An international team of scientists has carried out a detailed study of cells in the body that the new coronavirus appears to target. Their findings will hopefully assist in the quest to find a treatment.

The study, published in the scientific journal Cell, shows that on-going infection with another virus may make it easier for SARS-CoV-2 to infect cells in the lung. In order to infect humans, SARS-CoV-2 binds to two proteins expressed in the surface of the epithelial cells, the specialized cells that line the surface of the lung. In this paper, the authors show that infection with HIV or influenza, two quite different viruses, causes epithelial cells to make more of these proteins, which make it easier for SARS-CoV-2 to infect the body.

The research was led by a team of scientists from Massachusetts Institute of Technology (MIT) in collaboration with colleagues from around the world, including at Africa Health Research Institute (AHRI). For the study, they used single cell sequencing technology, and tapped into massive global datasets of human, non-human primate and mouse cells.

AHRI’s specific contribution to the research was to investigate which cells in the human lung can be infected by SARS-CoV-2, and how infection with HIV may impact this. Through a unique and longstanding collaboration with surgeons and patients at the University of KwaZulu-Natal’s Thoracic Surgery Unit at Inkosi Albert Luthuli Central Hospital, AHRI researchers have access to samples of surgically removed lung tissue. They usually use these samples to examine the immune response in the lung in the context of TB infection. For this study AHRI PhD student and co-lead author on the paper, Ian Mbano, generated data from the samples to show which cells in the human lung can be infected by SARS-CoV-2, and what happens to them in people who are infected with HIV.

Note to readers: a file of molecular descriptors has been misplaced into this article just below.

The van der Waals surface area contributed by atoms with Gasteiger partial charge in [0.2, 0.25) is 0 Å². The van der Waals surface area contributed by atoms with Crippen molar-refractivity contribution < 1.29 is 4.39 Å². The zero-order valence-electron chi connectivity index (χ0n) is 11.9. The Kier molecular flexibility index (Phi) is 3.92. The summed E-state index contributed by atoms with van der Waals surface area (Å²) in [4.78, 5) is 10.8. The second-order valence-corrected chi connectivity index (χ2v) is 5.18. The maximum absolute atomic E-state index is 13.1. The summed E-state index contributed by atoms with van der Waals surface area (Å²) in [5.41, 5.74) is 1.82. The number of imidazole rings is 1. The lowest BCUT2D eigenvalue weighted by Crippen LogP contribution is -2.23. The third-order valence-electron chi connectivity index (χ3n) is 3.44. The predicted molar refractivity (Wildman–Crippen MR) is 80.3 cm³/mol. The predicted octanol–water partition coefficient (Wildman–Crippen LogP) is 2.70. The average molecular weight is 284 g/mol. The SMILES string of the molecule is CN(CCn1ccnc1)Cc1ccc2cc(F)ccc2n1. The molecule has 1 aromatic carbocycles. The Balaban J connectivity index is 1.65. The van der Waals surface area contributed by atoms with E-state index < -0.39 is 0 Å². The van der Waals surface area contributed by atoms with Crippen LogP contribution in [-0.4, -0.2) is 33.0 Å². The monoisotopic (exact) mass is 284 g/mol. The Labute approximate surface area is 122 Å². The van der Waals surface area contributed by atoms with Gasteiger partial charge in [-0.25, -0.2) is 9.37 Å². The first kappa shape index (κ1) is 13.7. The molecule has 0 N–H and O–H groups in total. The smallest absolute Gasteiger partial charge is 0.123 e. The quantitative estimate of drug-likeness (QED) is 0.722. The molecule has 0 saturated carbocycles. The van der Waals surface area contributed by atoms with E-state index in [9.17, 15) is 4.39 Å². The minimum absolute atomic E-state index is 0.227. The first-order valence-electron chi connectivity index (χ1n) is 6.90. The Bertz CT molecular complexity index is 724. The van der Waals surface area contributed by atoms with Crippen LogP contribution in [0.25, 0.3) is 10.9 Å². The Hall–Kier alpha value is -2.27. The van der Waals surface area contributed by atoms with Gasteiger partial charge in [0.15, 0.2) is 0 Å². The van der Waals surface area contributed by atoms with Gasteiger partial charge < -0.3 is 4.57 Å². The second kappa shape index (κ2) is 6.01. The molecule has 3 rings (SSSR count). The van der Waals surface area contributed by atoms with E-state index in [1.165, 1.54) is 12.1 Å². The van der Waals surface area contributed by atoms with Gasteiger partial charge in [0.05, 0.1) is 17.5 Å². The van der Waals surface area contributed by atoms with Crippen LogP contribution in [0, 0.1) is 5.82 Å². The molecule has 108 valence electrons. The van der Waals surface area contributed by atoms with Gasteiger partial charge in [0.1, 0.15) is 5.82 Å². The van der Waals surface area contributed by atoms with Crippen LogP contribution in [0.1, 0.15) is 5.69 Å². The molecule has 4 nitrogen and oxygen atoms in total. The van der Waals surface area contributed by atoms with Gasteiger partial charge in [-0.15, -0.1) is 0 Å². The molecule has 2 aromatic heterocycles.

“This study is important because it shows how and why HIV infected individuals might be more at risk of SARS-CoV-2 infection,” said Dr Al Leslie, AHRI Faculty Member and co-author on the paper. “However, it also tells us that effective control of HIV with ART is likely to minimise any increased risk of SARS-CoV-2 infection. It is sometimes hard to translate scientific research into immediate action, but in this case the message is very clear: know your HIV status, and if you are living with HIV – stick with your treatment.”

Read the paper here.

(Top photo l-r: Dr Al Leslie and Ian Mbano)